Ask a Scholar: Welfare, Single Mothers, and Marriage

Lawrence M. Mead

Dear Ask a Scholar,

We have learned from many studies the indisputable fact that children fare best when raised by their own biological married parents, and that children raised by single mothers fare significantly worse in life. The welfare reform acts of 1996 and 1997 have been very successful in getting single welfare mothers to work as a condition of receiving other benefits. But the question arises, why wasn't marriage made part of the welfare reform of those years? Children already born were one thing, but why weren't future welfare benefits for raising children tied to marriage? Why wouldn't federal aid be linked to what is best for the people receiving it, especially children? The laws were a positive reassertion of the work ethic, and have proven to benefit women insofar as work improves their situation, but seem to have added to the increasing marginalization of men in poor communities and to continued fatherlessness in the homes of many poor children. And, in case anyone has failed to notice, the Obama Administration's hypothetical "Life of Julia" actually features Julia's ability to have a child on her own, no husband in evidence, as a positive achievement of government policies.        

Answered by Lawrence Mead, Professor of Politics and Public Policy at New York University.

As you say, welfare reform successfully made work a condition of receiving welfare. As a result, work levels rose among poor mothers and poverty fell.  Since single motherhood is a major cause of poverty, like failure to work, why don't we also require marriage as a condition of aid? The short answer is that if welfare mothers were married, they would probably not need aid in the first place. So requiring marriage to get aid is virtually synonymous with abolishing welfare – something the public would oppose.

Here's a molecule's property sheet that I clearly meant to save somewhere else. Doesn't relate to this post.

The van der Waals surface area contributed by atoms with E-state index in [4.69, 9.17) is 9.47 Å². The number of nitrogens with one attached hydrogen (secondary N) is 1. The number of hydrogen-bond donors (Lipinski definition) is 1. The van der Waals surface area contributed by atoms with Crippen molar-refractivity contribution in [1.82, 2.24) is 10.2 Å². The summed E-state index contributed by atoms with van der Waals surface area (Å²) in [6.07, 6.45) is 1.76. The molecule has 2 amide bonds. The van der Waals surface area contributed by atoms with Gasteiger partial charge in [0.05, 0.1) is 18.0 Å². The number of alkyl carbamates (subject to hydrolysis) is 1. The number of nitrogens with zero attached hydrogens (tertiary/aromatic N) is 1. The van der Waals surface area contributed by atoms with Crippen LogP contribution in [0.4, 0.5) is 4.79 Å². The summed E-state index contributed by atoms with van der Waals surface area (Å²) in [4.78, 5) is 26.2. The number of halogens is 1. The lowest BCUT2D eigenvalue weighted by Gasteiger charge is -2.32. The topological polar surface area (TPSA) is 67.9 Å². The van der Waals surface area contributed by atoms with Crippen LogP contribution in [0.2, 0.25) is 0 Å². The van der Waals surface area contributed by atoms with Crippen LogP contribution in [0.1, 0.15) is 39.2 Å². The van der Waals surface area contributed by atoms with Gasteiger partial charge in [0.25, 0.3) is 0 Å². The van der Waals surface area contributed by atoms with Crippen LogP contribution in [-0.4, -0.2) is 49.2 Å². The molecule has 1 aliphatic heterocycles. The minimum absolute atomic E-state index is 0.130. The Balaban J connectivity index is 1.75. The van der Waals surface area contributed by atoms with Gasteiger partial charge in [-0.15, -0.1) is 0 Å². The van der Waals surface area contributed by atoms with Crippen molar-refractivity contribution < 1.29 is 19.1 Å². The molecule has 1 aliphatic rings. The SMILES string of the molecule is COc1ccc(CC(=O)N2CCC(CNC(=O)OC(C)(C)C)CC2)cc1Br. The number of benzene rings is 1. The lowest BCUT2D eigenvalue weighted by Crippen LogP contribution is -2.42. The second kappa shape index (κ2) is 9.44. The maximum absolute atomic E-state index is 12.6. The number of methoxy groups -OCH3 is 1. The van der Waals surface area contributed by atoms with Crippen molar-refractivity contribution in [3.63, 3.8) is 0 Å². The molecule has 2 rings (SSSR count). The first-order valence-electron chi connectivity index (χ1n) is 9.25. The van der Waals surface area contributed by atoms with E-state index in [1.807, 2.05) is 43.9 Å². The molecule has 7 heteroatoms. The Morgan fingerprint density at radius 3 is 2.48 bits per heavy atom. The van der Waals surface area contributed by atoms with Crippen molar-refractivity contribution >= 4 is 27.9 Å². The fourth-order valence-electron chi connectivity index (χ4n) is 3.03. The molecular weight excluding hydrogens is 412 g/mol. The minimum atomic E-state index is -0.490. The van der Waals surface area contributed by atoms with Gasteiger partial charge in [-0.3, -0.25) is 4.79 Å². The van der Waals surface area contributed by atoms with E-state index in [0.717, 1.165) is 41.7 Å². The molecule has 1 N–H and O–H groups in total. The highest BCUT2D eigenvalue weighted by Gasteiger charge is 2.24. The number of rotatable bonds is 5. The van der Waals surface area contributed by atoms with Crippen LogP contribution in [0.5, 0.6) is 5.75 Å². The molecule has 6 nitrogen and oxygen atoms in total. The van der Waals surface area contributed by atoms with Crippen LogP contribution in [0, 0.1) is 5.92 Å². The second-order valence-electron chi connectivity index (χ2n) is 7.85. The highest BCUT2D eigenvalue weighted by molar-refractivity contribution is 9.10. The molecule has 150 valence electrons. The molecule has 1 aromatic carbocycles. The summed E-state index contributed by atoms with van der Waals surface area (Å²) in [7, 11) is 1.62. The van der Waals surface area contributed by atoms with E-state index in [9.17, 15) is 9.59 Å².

A longer answer is that welfare has little leverage over whether the mothers marry. If we conditioned aid on marriage, the welfare rolls would radically shrink, but marriage rates would probably rise little if at all. The mothers would leave aid or do without it, but few would marry fathers whom they otherwise would not trust.

Welfare's power to affect lifestyle is real but limited. Work enforcement worked because many welfare mothers in principle want to work, so most responded to the work demand by taking jobs. But many left aid without working, and then government had no authority to require work. Most experts think the marriage problem is a lot more deep-seated than non-work. Poor women crave motherhood even if they must pursue it without husbands. So placing a marriage condition on welfare would achieve little. Attempting to promote marriage is also more controversial to the public than work requirements.

The work test does exert some indirect pressure against single parenthood, by making clear that women who bear children without husbands will not have an easy life. With or without welfare, they will have to work.  That message is probably one reason why unwed pregnancy among teenagers has dropped substantially since 1990. So work enforcement, which raises work levels, may be our best current policy against single parenthood as well.

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